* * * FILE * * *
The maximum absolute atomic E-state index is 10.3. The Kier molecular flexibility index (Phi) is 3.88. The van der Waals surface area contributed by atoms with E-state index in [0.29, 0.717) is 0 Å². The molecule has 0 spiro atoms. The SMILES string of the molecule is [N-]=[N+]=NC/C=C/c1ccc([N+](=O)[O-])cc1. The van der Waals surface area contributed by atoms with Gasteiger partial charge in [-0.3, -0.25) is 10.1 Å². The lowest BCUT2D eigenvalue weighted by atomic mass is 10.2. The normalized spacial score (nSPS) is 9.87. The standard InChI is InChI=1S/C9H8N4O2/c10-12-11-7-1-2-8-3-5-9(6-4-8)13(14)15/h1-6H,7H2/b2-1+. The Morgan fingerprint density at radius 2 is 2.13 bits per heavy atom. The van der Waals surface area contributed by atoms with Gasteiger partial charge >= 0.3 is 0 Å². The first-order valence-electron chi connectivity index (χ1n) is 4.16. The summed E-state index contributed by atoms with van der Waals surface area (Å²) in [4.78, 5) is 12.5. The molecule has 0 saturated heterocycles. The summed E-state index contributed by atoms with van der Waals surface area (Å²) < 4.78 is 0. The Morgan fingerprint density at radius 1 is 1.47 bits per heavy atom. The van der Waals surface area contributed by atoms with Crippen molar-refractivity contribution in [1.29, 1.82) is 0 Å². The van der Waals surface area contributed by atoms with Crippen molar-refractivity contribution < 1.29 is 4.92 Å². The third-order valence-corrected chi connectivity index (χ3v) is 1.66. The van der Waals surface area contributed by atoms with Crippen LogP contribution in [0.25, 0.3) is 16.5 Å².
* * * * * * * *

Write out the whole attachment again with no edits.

The maximum absolute atomic E-state index is 10.3. The Kier molecular flexibility index (Phi) is 3.88. The van der Waals surface area contributed by atoms with E-state index in [0.29, 0.717) is 0 Å². The molecule has 0 spiro atoms. The SMILES string of the molecule is [N-]=[N+]=NC/C=C/c1ccc([N+](=O)[O-])cc1. The van der Waals surface area contributed by atoms with Gasteiger partial charge in [-0.3, -0.25) is 10.1 Å². The lowest BCUT2D eigenvalue weighted by atomic mass is 10.2. The normalized spacial score (nSPS) is 9.87. The standard InChI is InChI=1S/C9H8N4O2/c10-12-11-7-1-2-8-3-5-9(6-4-8)13(14)15/h1-6H,7H2/b2-1+. The Morgan fingerprint density at radius 2 is 2.13 bits per heavy atom. The van der Waals surface area contributed by atoms with Gasteiger partial charge >= 0.3 is 0 Å². The first-order valence-electron chi connectivity index (χ1n) is 4.16. The summed E-state index contributed by atoms with van der Waals surface area (Å²) in [4.78, 5) is 12.5. The molecule has 0 saturated heterocycles. The summed E-state index contributed by atoms with van der Waals surface area (Å²) < 4.78 is 0. The Morgan fingerprint density at radius 1 is 1.47 bits per heavy atom. The van der Waals surface area contributed by atoms with Crippen molar-refractivity contribution in [1.29, 1.82) is 0 Å². The van der Waals surface area contributed by atoms with Crippen molar-refractivity contribution < 1.29 is 4.92 Å². The third-order valence-corrected chi connectivity index (χ3v) is 1.66. The van der Waals surface area contributed by atoms with Crippen LogP contribution in [0.25, 0.3) is 16.5 Å².